Director: Jeff Wadlow
Writer: Jillian Jacobs, Christopher Roach, Jeff Wadlow
Remake of: the Fantasy Island TV show
Cast: Michael Peña, Maggie Q, Lucy Hale, Austin Stowell, Jimmy O. Yang, Portia Doubleday, Ryan Hansen, Michael Rooker, Parisa Fitz-Henley, Mike Vogel, Kim Coates, Robbie Jones, Jeriya Benn
Seen on: 5.3.2020
Patrick (Austin Stowell), Melanie (Lucy Hale), Gwen (Maggie Q), J.D. (Ryan Hansen) and Brax (Jimmy O. Yang) won a stay on fantasy island where Mr Roarke (Michael Peña) supposedly makes all dreams come true. They have each submitted their descriptions of their fantasies and like magic, everything is prepared for them to make them into a reality. But soon things start to feel off and the fantasies turn dark and twisted.
I didn’t expect much from Fantasy Island. In fact, I was pretty much braced for something really bad (but the cast still drew me in). Turns out, the film isn’t very good, but it’s not as bad as I feared it would be.
Until the very last second I wondered whether I should really spend money on this film, knowing that it probably wouldn’t convince. But Lucy Hale and Maggie Q are so gorgeous and great actors and Michael Peña is always a favorite of mine, I just couldn’t not go for it. And they were definitely great, even when the script didn’t give them that much to work with (which was mostly Peña’s fate). The rest of the group wasn’t bad either, but the three simply stand out.
The rest of the film, though, did not really stand out. While the script does have some nice touches here and there with the characterization, but it tries a little too hard with its twists and turns. With the last turns in particular, the film completely derails itself. Nothing makes sense anymore when you consider the last reveal(s). A problem that could have been avoided if they hadn’t tried to put in a plot twist a minute. Instead they could have devoted the time to really explore the island itself and what it wants.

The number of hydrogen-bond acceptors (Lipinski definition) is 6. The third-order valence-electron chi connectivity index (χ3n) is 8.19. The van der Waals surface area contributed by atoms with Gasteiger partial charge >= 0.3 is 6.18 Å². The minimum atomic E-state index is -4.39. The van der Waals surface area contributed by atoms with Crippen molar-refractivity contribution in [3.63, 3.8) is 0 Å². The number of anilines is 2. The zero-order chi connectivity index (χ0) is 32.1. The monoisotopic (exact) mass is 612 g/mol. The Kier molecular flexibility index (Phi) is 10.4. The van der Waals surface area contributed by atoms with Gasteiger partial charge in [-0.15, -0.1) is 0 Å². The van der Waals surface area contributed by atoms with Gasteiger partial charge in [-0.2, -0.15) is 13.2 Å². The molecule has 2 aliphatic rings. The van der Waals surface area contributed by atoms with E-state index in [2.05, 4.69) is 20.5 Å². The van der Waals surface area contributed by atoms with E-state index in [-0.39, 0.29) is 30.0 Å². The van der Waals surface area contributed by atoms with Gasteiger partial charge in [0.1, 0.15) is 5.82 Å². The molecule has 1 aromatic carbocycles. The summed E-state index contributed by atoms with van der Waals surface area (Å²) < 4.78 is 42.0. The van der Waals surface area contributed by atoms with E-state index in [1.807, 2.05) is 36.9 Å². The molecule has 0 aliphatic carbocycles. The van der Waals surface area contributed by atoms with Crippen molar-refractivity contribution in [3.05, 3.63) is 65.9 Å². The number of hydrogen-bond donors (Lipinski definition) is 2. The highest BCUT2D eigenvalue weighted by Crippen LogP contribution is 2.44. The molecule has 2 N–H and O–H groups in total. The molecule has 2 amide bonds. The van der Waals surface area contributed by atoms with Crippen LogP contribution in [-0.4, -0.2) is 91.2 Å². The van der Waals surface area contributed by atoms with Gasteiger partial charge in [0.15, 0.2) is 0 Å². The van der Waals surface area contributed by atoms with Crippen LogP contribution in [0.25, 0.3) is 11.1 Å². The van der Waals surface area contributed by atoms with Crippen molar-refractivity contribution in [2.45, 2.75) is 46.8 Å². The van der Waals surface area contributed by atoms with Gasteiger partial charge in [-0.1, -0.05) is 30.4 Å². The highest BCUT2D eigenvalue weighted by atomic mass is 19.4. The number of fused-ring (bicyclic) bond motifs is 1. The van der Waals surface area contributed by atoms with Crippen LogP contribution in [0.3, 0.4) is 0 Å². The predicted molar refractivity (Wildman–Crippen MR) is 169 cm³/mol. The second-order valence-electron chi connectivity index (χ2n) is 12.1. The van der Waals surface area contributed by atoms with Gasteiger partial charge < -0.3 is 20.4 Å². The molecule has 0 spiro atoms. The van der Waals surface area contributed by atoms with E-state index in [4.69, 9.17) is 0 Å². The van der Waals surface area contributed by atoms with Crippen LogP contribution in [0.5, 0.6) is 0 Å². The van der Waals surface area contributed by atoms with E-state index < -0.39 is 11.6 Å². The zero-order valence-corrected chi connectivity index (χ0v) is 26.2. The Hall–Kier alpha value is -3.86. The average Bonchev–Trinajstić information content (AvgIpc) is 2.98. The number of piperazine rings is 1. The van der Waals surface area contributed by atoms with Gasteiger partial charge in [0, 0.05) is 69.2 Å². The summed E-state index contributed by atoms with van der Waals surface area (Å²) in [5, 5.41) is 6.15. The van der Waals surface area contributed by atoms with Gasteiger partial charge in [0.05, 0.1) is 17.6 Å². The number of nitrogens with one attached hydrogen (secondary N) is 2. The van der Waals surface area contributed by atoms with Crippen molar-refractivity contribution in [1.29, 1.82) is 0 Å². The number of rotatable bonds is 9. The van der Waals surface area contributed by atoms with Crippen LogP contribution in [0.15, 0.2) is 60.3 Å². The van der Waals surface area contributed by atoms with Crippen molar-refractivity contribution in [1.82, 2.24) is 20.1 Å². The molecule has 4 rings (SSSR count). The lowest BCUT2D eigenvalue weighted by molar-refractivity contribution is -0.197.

Apart from the fact that the plot pretty much ruins the film, I was not particularly happy that the one queer POC in the end basically gives up his life for a white dude, as if his life was worth less. But at least there was a queer POC, that is something. I am also still mulling over what the film was trying to say about being a hero and the “heroic death”, but I’m pretty sure it sucks.
Even with all of that, if the film had managed to create tension, this wouldn’t have mattered so much. Unfortunately, things never got tense for me. Everything moves along pleasantly, and it’s not like it’s boring. But it should be exciting and mysterious. I should be scared for these characters and I should be wondering about the island. There wasn’t any of that. There was no emotional connection for me – and that means that the film just doesn’t work.
Summarizing: It’s okay, but far from great.